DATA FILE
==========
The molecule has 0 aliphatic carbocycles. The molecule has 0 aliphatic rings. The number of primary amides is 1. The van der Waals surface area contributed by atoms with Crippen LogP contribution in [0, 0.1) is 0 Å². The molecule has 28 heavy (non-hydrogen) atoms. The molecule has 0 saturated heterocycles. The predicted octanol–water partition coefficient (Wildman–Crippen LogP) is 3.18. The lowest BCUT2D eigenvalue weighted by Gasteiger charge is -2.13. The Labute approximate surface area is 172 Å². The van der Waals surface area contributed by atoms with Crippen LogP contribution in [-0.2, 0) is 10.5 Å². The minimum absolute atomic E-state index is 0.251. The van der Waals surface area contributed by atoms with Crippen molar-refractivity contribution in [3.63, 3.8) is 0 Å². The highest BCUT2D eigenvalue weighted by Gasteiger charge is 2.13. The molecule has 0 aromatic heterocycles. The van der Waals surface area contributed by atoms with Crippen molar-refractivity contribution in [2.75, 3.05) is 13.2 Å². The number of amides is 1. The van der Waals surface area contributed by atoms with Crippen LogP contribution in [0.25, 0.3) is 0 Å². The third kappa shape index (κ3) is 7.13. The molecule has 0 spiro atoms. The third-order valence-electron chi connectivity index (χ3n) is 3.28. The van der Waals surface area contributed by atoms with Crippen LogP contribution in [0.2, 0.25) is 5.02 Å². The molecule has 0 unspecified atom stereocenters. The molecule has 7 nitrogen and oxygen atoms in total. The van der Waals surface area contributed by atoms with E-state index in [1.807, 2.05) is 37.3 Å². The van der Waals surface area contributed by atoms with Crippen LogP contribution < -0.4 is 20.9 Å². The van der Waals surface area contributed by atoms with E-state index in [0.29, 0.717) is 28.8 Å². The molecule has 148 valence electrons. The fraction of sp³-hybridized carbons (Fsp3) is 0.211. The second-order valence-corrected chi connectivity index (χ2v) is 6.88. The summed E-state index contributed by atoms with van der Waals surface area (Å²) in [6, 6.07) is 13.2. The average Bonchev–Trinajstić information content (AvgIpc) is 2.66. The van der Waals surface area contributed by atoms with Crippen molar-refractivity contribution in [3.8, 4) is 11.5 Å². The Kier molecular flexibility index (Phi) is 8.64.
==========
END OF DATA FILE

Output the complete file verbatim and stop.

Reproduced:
The molecule has 0 aliphatic carbocycles. The molecule has 0 aliphatic rings. The number of primary amides is 1. The van der Waals surface area contributed by atoms with Crippen LogP contribution in [0, 0.1) is 0 Å². The molecule has 28 heavy (non-hydrogen) atoms. The molecule has 0 saturated heterocycles. The predicted octanol–water partition coefficient (Wildman–Crippen LogP) is 3.18. The lowest BCUT2D eigenvalue weighted by Gasteiger charge is -2.13. The Labute approximate surface area is 172 Å². The van der Waals surface area contributed by atoms with Crippen LogP contribution in [-0.2, 0) is 10.5 Å². The minimum absolute atomic E-state index is 0.251. The van der Waals surface area contributed by atoms with Crippen molar-refractivity contribution in [3.63, 3.8) is 0 Å². The highest BCUT2D eigenvalue weighted by Gasteiger charge is 2.13. The molecule has 0 aromatic heterocycles. The van der Waals surface area contributed by atoms with Crippen molar-refractivity contribution in [2.75, 3.05) is 13.2 Å². The number of amides is 1. The van der Waals surface area contributed by atoms with Crippen LogP contribution in [0.25, 0.3) is 0 Å². The third kappa shape index (κ3) is 7.13. The molecule has 0 spiro atoms. The third-order valence-electron chi connectivity index (χ3n) is 3.28. The van der Waals surface area contributed by atoms with Crippen LogP contribution in [0.2, 0.25) is 5.02 Å². The molecule has 0 unspecified atom stereocenters. The molecule has 7 nitrogen and oxygen atoms in total. The van der Waals surface area contributed by atoms with E-state index in [1.807, 2.05) is 37.3 Å². The van der Waals surface area contributed by atoms with Crippen LogP contribution < -0.4 is 20.9 Å². The van der Waals surface area contributed by atoms with E-state index in [0.29, 0.717) is 28.8 Å². The molecule has 148 valence electrons. The fraction of sp³-hybridized carbons (Fsp3) is 0.211. The second-order valence-corrected chi connectivity index (χ2v) is 6.88. The summed E-state index contributed by atoms with van der Waals surface area (Å²) in [6, 6.07) is 13.2. The average Bonchev–Trinajstić information content (AvgIpc) is 2.66. The van der Waals surface area contributed by atoms with Crippen molar-refractivity contribution in [3.8, 4) is 11.5 Å². The Kier molecular flexibility index (Phi) is 8.64.